RTR comes to the end of the line REVISED

Posted by Customer Support on

During the 2019 Harvest from Hell, between loads of seed and shelled corn, I've been considering what to do with Andover's remaining magazine, Remember the Rock. It took a rainy day in December for me to decide whether to continue with its publication. With no machinery in need of immediate attention to distract me, I spent the morning in the office and pondered the situation.

We have enough material in-house to fill 40 pages of another issue—comprehensive articles that have been long term projects from two authors. So, I was looking at 45 days of work to produce another issue. That's the upside.

Now for the downside. As the average age of RTR's subscribers has increased, so the number of subscription renewals has declined. Worse yet, quite a few hobby shops closed up since 2008, and the number of hobby shops willing to carry a special interest magazine like RTR has been in free fall. Thus, our dealer sales have been on a parallel decline. The business situation for RTR is not sustainable.

This morning, I received the news I'd been dreading, that due to her medical issues, we will no longer enjoy the services of AJP Art Director Tanya Anderson. This finalized my decision to cease publication of Remember The Rock.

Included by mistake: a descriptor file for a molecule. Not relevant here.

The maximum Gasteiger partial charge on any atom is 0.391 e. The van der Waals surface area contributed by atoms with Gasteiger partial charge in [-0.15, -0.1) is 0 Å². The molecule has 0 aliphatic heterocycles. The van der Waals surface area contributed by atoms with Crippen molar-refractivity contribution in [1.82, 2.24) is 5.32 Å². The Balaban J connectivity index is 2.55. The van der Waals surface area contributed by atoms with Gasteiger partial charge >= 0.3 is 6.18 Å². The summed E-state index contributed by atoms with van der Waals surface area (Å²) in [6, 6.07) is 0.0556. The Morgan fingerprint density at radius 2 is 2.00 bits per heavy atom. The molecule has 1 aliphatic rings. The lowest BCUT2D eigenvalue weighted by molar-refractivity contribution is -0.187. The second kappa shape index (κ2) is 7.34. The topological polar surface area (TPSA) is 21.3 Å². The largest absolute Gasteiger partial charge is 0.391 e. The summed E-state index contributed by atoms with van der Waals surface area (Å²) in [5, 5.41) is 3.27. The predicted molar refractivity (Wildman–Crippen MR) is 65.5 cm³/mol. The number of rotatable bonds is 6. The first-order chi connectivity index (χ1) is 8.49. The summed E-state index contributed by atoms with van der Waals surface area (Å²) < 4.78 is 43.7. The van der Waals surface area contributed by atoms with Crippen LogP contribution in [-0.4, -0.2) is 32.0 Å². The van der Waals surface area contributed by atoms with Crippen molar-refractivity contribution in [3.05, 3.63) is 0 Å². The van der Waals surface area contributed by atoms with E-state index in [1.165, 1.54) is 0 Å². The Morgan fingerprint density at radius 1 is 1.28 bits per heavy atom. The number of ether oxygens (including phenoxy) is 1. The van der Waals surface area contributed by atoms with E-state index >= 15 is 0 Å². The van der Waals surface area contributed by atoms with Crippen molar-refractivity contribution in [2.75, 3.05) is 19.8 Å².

Tanya's contribution to Andover's magazine and book line resulted in sharp and ‘contrasty’ photographs, no matter how poor the original. She has her own recipes for scanning that have made every project look great. She is legendary at the two printers we used over the years, as her work in print looks just like it does on her screens. Tanya is also a phenomenal bookkeeper; she would drive me crazy with her attention to detail. Her Excel work is so good our accountant has used her templates.

I've been in the railroad publishing biz since 1985. Remember the Rock was the name of our first paperback book. Phil Hastings and his wife showed up at the farm with a Kodak paper box full of black-and-white 8x10s. No computers in those days, so Johnny Krause, Ed Crist and I made a 48-page book out of it on the dining room table the old fashioned way, with x-acto'd columns of typeset and halftones waxed to large sheets of card stock. The title served as inspiration for the magazine that debuted in 2004.

The final issue of Remember The Rock is Vol. 13 Nos. 1 & 2, published earlier this year. It's been a great run, but I guess all good things have to end sooner or later. Thank you all for making the last fifteen years so rewarding.

Steve Esposito

 

 


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